Search This Blog

Sunday, 14 October 2012

Integrative solutions to those purchasing problems

Following yesterday's blog sharing the potential root causes of purchasing problems I'm jumping straight to Stakeholder Engagement. That is ineffective or no stakeholder engagement is a common cause to many purchasing problems. 

There's a number of reasons I start here not least that a few weeks ago I promised Laura a blog on this. Another reason is I saw a picture of the Dalai Lama on facebook today taken during a talk entitled 'Finding common ground' and shouted "Yes" very loudly and realised now was the time for the blog. As I type this I can also hear "This is the time, this is the place" wafting across the airwaves from the radio in the kitchen :-). So I guess I have no excuses!

What does stakeholder engagement mean to you?

No - please don't rush to read on and find out what I have to say - please do take some time to think about what it means for you and in your work. Who would you define as your stakeholders? What contribution do they have on the work that you do? and on its success? What contact do you have with them currently? and what is the format and style of that contact?

Stakeholders can include customers and suppliers but for the purposes of this blog I want to concentrate on internal stakeholders. Internal stakeholders - that for purchasing might include operations, manufacturing, quality, engineering, design, new product development, finance, marketing, sales, accounts payable, facilities, legal etc. This list will also include the senior leadership team and other senior managers.

As a result the answer to "what contribution do they have on your success?" is "HUGE" - you can't do it without them. Well that's a lie - you can go off and tender and put in place a contract without them. True success for the business, however, is in unlocking the value and that is only achieved when they use the contract - and they won't do that if you've told them what to do without asking for their:
  • Involvement
  • Input
  • Ideas
  • Potential pitfalls
  • Problems to solve
  • Goals
  • Understanding
  • Permission
  • Support
I've heard it all before why engagement isn't possible and it's all poppycock!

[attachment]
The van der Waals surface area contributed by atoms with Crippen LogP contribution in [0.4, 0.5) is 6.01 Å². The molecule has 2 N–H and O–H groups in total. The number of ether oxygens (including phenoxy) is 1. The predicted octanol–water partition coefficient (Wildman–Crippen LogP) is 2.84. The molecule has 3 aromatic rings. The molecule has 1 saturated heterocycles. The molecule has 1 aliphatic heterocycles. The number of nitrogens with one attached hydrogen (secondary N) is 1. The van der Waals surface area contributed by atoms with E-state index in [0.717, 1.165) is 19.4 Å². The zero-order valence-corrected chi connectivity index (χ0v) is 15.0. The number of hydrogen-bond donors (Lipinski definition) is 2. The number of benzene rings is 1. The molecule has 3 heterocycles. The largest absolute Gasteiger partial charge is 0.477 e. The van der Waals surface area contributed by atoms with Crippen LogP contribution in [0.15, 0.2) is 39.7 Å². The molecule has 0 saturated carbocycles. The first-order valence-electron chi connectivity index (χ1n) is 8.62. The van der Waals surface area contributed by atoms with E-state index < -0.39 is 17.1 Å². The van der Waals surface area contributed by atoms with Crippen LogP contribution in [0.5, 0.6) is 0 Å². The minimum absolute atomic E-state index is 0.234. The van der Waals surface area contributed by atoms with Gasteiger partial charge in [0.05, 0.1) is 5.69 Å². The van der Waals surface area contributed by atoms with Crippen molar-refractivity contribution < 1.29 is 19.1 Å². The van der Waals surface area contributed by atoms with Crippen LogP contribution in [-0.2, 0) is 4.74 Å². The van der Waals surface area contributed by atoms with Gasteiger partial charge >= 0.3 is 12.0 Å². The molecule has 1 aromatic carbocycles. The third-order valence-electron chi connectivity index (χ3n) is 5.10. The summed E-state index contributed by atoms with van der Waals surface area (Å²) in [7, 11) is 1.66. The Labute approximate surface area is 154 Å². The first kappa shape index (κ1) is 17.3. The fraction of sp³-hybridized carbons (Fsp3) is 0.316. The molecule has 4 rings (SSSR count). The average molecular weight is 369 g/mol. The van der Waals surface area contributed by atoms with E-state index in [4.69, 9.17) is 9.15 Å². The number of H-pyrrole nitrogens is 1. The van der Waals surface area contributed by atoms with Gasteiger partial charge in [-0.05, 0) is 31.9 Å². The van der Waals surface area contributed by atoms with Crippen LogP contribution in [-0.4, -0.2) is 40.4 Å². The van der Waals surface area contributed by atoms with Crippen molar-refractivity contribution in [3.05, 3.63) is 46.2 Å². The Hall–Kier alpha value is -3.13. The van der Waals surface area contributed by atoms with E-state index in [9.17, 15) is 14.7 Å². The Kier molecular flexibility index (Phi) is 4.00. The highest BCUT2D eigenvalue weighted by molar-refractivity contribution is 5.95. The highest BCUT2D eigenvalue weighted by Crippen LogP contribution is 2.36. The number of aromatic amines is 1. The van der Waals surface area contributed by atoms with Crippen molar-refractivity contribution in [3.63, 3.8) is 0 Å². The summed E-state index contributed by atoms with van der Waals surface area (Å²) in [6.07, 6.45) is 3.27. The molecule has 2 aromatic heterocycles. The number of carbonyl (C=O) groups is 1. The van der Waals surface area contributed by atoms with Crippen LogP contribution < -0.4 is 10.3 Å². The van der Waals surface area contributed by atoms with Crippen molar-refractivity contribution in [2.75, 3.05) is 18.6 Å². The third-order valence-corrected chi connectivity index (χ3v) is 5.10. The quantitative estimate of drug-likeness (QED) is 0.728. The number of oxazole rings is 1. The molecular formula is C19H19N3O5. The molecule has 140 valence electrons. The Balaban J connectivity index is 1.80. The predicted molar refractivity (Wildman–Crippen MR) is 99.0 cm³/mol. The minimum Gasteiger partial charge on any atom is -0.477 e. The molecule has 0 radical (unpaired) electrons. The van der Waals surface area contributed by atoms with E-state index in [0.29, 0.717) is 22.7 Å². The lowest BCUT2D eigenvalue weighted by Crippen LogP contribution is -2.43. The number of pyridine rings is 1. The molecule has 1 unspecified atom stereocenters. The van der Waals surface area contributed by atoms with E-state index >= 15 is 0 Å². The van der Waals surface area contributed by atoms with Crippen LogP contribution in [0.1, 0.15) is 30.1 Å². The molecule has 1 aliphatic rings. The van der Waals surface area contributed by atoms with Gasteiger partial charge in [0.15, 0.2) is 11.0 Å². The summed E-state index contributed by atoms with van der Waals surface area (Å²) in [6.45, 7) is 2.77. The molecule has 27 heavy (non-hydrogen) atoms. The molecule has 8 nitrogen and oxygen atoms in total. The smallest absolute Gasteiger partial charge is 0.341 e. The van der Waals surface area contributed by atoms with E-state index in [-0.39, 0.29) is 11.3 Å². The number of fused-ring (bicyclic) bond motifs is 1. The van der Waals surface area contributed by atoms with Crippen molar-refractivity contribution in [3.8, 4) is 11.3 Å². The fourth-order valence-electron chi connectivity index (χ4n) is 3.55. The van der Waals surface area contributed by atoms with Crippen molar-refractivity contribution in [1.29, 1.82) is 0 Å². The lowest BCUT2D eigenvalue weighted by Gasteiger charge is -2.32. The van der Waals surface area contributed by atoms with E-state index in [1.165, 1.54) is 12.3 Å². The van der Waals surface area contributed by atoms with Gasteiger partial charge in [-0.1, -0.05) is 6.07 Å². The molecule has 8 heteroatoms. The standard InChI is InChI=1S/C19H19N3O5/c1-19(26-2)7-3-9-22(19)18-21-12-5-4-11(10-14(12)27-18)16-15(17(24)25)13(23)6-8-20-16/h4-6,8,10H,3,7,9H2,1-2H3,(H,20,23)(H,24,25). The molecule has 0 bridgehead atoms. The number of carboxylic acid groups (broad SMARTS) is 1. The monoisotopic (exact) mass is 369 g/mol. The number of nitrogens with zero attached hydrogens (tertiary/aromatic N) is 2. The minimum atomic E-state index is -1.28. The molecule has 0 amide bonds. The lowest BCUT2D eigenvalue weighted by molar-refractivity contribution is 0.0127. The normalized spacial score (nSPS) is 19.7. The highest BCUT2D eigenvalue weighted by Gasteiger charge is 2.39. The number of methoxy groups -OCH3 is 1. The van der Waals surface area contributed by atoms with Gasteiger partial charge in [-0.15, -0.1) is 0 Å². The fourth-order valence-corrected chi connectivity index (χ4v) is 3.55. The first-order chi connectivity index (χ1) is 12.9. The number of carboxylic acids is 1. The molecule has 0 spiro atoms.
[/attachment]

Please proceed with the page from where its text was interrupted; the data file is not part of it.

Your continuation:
• "If we tell them what purchasing is all about they'll then do it themselves" - in reality if we take time to tell them the full breadth of that purchasing involves and the skills needed they'll realise they can't and don't want to do it and would welcome our input.
  • "They just won't listen to us" - so change how you communicate with them - it's up to you to communicate in a way that facilitates others listening.
  • "We don't have time" - how much time does it take to sort out the problems arising from putting the wrong contract in place?
  • "They don't want to save money" - having common goals and language is imperative and purchasing goals need to be understood and supported by the whole business. You can't agree them in isolation.
  • "If we involve them they'll just tell us we have to use their favourite supplier" - and will continue to do so irrespective of what you do unless you both go on a journey to discover what supplier is right for the business.
I recently facilitated a procurement project kick-off meeting. One of the internal stakeholders said "This is great - in the past I've had to persuade my team to use suppliers purchasing have put contracts in place with without any of us knowing why we've changed supplier and the benefits we should be seeing. Especially when we've seen problems increase not decrease. Today's meeting has helped me understand the tools and criteria you use and will help me support what you do. Thank You." and more importantly followed by "Do let me know what I can do to help."

Isn't that what we want - finding common ground so that our choices are supported by those who have to implement them?

What will do today to improve your stakeholder engagement?

Alison Smith
The Purchasing Coach
Sowing the seeds for effective stakeholder engagement in purchasing

Collaborative hands picture source: blog.taigacompany.com via Alison on Pinterest

No comments:

Post a Comment